If I can take it away from you, it’s mine.
                     If I had it a little while ago, it’s mine.
                          If it’s mine it will never belong to anyone else, no matter what.
                               If we are building something together, all the pieces are mine.
                                    If it looks like mine, it’s mine.

I’m sure you notice a recurring theme in the Toddler’s Creed! Mine, mine, mine!

Paul had to deal with the Toddler’s Creed when he ministered to the Corinthian Christians.  Here is what he wrote in I Corinthians 3:1 through 4:

      And I, brethren, could not speak to you as to spiritual people, but as to
      carnal, as to babes in Christ.  I fed you with milk, and not with solid
      food; for until now you were not able to receive it, and even now you
      are still not able; for you are still carnal.  For where there are envy,
      strife, and divisions among you, are you not carnal, and behaving like
      mere men?  For when one says, “I am of Paul,” and another, “I am
      of Apollos,” are you not carnal?

Two chapters earlier, in I Corinthians 1:12, the apostle adds two more to the list:  “…each of you says, ‘I am of Paul,’ or ‘I am of Apollos,’ or ‘I am of Cephas [Peter],’ or ‘I am of Christ.’

Do you see the Toddler’s Creed in play here?  “Paul is mine!” one might say.  Another, “Apollos is mine!”  Still another, “Peter is mine!”  And the fourth tries to trump them all – “Well, Christ is mine!”  “Mine, mine, mine!

I well remember a Trustees’ meeting in a church I pastored years ago.  The Trustees were in charge of the physical facilities of the church, including how the money was spent.  The problem with too many Trustee boards is that they think and plan like the money is under their control, not God’s; and like it is coming out of their own pockets!  We were discussing a major item to expand the church’s ministry, and it would cost a few hundred dollars.  One trustee had to leave the meeting early.  Getting up and heading for the door, he said to the others (almost as a warning!), “Well, I don’t know how you guys are going to vote, but this is what I want! ”  What broke my heart about that meeting – and many others like it – there was little consideration (and no prayer) to discern “What does God want?

I go back to an early blog I wrote entitles The Most Important Prayer A Christian Can Pray (April 28, 2013 – Read it!)  This prayer is what Jesus prayed in the garden before He laid down His life on the cross – Luke 22:42:  “…nevertheless not my will, but Yours, be done.”  This prayer would do a lot to negate the Toddler’s Creed!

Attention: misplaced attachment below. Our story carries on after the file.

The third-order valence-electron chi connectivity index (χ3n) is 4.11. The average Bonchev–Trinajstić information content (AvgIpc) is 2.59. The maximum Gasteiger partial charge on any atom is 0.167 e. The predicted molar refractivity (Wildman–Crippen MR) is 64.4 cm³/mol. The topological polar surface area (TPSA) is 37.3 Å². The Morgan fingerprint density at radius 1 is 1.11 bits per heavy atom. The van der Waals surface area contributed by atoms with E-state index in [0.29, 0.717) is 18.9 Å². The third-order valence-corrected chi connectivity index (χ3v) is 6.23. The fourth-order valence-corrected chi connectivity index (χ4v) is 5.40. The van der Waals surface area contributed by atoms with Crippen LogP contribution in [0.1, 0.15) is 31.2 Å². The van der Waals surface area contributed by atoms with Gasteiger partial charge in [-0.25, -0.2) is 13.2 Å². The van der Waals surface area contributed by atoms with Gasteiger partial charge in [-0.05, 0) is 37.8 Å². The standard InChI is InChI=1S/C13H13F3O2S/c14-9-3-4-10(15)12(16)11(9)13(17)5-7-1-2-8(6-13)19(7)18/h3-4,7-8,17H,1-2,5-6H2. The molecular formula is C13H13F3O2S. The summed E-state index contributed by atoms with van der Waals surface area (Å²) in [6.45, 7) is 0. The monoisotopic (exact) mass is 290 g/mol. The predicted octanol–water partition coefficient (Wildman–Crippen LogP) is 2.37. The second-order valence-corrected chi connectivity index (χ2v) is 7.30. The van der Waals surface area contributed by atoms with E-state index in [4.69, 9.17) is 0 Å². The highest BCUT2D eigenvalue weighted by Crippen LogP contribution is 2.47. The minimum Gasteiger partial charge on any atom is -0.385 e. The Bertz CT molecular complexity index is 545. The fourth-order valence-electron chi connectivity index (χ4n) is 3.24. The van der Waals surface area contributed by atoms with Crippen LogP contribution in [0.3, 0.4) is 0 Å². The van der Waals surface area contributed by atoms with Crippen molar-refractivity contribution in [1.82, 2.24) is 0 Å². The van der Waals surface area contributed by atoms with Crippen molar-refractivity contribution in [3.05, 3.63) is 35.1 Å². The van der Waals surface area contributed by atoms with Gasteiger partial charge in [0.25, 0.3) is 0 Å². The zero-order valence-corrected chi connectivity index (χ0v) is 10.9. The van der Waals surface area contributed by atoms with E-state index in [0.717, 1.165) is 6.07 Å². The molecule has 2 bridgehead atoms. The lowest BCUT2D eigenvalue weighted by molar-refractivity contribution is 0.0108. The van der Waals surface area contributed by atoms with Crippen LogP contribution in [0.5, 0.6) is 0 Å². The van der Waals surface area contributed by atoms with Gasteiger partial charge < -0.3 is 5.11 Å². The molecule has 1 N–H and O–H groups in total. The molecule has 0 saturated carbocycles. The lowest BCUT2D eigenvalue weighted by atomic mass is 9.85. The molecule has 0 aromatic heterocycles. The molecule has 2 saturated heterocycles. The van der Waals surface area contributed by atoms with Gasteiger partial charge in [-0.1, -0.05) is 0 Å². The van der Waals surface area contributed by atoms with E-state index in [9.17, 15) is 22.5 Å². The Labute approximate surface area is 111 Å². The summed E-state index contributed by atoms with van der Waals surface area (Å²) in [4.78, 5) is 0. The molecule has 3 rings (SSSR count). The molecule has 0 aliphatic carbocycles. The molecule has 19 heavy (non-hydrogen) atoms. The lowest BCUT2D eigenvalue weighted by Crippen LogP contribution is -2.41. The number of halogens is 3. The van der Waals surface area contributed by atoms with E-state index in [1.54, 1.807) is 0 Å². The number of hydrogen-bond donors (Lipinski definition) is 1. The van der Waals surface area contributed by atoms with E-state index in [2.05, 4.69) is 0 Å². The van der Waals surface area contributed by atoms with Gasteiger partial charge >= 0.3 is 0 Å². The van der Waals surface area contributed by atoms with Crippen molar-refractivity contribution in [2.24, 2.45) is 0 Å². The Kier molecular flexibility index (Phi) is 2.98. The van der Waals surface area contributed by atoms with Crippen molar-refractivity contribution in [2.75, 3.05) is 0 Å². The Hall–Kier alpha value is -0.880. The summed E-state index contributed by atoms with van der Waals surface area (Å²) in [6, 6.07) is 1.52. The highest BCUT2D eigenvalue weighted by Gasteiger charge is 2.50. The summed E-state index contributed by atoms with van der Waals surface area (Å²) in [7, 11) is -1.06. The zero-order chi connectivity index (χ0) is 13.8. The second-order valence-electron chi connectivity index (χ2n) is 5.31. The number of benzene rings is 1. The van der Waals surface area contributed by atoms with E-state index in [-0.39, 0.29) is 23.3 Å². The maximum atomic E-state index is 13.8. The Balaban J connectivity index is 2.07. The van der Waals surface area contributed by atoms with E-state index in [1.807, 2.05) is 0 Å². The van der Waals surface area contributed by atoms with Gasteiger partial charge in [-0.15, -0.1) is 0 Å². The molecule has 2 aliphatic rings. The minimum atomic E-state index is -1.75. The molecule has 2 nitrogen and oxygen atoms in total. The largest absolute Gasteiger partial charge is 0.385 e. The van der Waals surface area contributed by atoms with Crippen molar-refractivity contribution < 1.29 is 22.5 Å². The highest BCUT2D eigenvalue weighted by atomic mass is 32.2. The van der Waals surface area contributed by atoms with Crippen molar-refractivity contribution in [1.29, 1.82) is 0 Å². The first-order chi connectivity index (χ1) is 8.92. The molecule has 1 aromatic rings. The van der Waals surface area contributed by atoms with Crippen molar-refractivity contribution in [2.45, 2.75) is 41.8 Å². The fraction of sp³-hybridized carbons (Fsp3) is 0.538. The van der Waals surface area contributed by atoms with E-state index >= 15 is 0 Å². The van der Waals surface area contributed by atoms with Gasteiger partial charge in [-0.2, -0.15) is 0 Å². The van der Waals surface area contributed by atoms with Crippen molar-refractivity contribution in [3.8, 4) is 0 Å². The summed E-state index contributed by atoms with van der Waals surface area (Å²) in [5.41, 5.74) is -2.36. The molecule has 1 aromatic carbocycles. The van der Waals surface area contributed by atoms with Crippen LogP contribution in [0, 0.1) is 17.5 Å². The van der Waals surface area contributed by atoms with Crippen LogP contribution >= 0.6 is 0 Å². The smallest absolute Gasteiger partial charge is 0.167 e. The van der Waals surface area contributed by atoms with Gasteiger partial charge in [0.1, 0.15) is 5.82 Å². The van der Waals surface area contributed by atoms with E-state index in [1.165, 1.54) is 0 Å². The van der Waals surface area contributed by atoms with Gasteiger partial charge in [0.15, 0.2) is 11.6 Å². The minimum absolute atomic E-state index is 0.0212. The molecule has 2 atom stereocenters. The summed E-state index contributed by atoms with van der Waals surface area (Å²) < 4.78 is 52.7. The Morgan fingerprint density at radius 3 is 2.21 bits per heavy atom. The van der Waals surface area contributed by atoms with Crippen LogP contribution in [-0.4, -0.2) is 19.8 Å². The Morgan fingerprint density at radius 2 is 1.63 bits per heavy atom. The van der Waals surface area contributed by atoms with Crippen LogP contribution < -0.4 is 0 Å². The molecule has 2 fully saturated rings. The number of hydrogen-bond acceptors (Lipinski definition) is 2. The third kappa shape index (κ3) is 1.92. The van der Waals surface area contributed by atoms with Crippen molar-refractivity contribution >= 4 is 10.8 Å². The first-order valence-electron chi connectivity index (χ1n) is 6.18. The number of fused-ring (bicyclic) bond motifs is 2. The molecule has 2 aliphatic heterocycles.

Toddlers are basically selfish!  The world revolves around them (in their immature minds), and getting their demands met!  Are you a toddler in your walk with the Lord Jesus?  If you are, you are still on milk and basic food, not solid food – that is, the deep things of God’s Word!

What is Paul’ solution to growing up and leaving behind the Toddler’s Creed?  It is found in Ephesians 4:11 through 15:

      And He Himself [Christ] gave some to be apostles, some prophets, some
      evangelists, and some pastors and teachers, for the equipping of the saints
      for the work of ministry, for the edifying of the body of Christ, till we all
      come to the unity of the faith and the knowledge of the Son of God, to a
      perfect man, to the measure of the stature of the fullness of Christ; that we
      no longer be children, tossed to and fro and carried about with every wind
      of doctrine, by the trickery of men, in the cunning craftiness by which they
      lie in wait to deceive, but speaking the truth in love, may grow up in all
      things into Him who is the head – Christ….

Apostles, prophets, evangelists, pastors and teachersthe Biblical picture of each one of these is a called-by-God person whose life and ministry are centered on the Word of God!  This is the key to growing up from Toddler to maturity – reading, studying, meditating upon, mastering God’s Word, the Bible.  Fill your life with His Word, and obey it!


August 26, 2015

Amos 8:11-13

(All scripture is from the New King James Version unless otherwise indicated.)

From the Wall Street Journal – May 26, 2015:

      At least 40% of South Sudan’s population will face severe food shortage
      over the next couple of months as the latest escalation in a bloody civil war
      disrupts farming and aid deliveries….The number of people facing food
      shortages is projected to hit 4.6 million by July, nearly one million more
      than in April, said Erminio Sacco, the chief adviser for the United Nations
      Food and Agriculture Organization….  “People are cut off from markets,
      cannot plant crops, have lost their livestock and are hiding in the bush and
      swamps with no food, no utensils to cook [with] and no roof over their
      heads.”  …South Sudan descended into civil war in December 2013 after
      a long-simmering power struggle between President Salva Kiir and his
      former deputy Riek Machar boiled over.  The violence has split the country
      along ethnic lines, pitting Mr. Kiir’s Dinka community against Mr. Machar’s
      Nuer tribesmen….More than 50,000 people have been killed since the con-
      flict erupted and around 500,000 others have fled to neighboring countries.